With these curves in hand, you can figure out what’s going on at each end of the car regarding ride (both sides up and down) and roll (up one side, down the other).

How do you fix things that are out of whack? For most production cars, the only thing you can do is reduce the effect by limiting the suspension movement through stiffer springs–and with matching shock valving, too. Alternatively, you can pre-compensate for factors like instability from excessive dynamic rear toe-out by using a large static toe-in alignment setting.

4. NON-OPTIMAL ALIGNMENT

Speaking of alignments, what’s yours? You’ve seen the thread a million times on message boards: “Need the best alignment specs for so-and-so car.” Sometimes the original poster will also include a list of the car’s mods.

Next, a bunch of people chime in with all kinds of tribal wisdom. Is it good advice? Well, maybe. It depends on how close your car’s complete setup is to the ones those guys used to come up with their alignment recommendations. It also depends on your desired purpose for the car. If you’re competing, the grip level and turn configuration of the courses or tracks will also have a huge influence on optimal settings.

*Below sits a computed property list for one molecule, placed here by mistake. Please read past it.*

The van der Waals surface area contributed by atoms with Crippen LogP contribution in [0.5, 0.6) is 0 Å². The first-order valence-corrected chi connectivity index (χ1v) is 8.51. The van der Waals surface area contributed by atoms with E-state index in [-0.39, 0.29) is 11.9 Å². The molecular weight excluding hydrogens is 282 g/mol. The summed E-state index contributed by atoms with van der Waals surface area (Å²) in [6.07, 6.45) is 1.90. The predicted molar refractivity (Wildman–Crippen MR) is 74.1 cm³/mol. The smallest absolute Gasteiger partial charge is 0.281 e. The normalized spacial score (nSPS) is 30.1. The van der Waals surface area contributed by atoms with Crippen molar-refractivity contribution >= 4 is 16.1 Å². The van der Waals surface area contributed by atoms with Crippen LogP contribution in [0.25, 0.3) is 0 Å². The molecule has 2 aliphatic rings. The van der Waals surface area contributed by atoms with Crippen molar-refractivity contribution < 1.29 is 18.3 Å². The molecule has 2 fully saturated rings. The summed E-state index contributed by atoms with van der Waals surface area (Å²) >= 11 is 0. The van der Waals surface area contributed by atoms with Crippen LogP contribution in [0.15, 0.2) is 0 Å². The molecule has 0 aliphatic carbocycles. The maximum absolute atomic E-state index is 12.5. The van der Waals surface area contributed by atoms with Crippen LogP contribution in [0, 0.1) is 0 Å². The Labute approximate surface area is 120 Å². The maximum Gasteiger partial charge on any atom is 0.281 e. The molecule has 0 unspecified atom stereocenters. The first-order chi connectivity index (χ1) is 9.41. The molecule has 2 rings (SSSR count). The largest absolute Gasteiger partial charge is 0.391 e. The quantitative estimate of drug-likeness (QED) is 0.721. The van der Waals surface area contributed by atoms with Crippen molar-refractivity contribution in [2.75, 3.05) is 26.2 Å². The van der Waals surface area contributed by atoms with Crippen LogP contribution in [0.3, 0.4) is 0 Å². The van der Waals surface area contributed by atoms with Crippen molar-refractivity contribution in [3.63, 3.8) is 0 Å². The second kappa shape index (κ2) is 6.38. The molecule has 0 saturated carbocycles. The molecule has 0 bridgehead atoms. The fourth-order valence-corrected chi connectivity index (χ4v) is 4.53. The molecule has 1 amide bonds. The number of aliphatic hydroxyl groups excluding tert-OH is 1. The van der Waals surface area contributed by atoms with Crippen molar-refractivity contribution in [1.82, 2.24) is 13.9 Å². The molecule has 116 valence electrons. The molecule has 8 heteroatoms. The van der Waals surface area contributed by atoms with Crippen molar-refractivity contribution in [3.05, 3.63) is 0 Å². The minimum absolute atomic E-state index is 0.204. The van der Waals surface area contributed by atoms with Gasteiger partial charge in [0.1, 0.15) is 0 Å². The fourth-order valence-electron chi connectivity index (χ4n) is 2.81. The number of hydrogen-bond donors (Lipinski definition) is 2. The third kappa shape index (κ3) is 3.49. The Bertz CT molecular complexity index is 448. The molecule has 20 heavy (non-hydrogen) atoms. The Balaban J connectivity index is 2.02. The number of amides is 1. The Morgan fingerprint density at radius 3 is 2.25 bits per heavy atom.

SOLUTION: We’ve detailed the testing process before in our “Dialing In” article, which ran in our November 2009 issue.

The short of it is that you figure out optimal camber with a skidpad and a watch. Toe is determined using a slalom and an oval. Those setups from the boards may be good ballparks, but you must test to find the right settings for your car and your situation–especially when you consider the lowering geometry and bumpsteer pitfalls we discussed earlier.

5. WORN/BROKEN PARTS

All of that setup work goes right out the window if the adjusters slip under load or the attachment points are oblonged or cracked. Many of us are flogging older cars, and some of their parts may be far from new. As a result, it doesn’t take much movement to deliver toe-out or positive camber during high-g corners. Sometimes this slip is even accompanied by an audible clunk or snapping sound.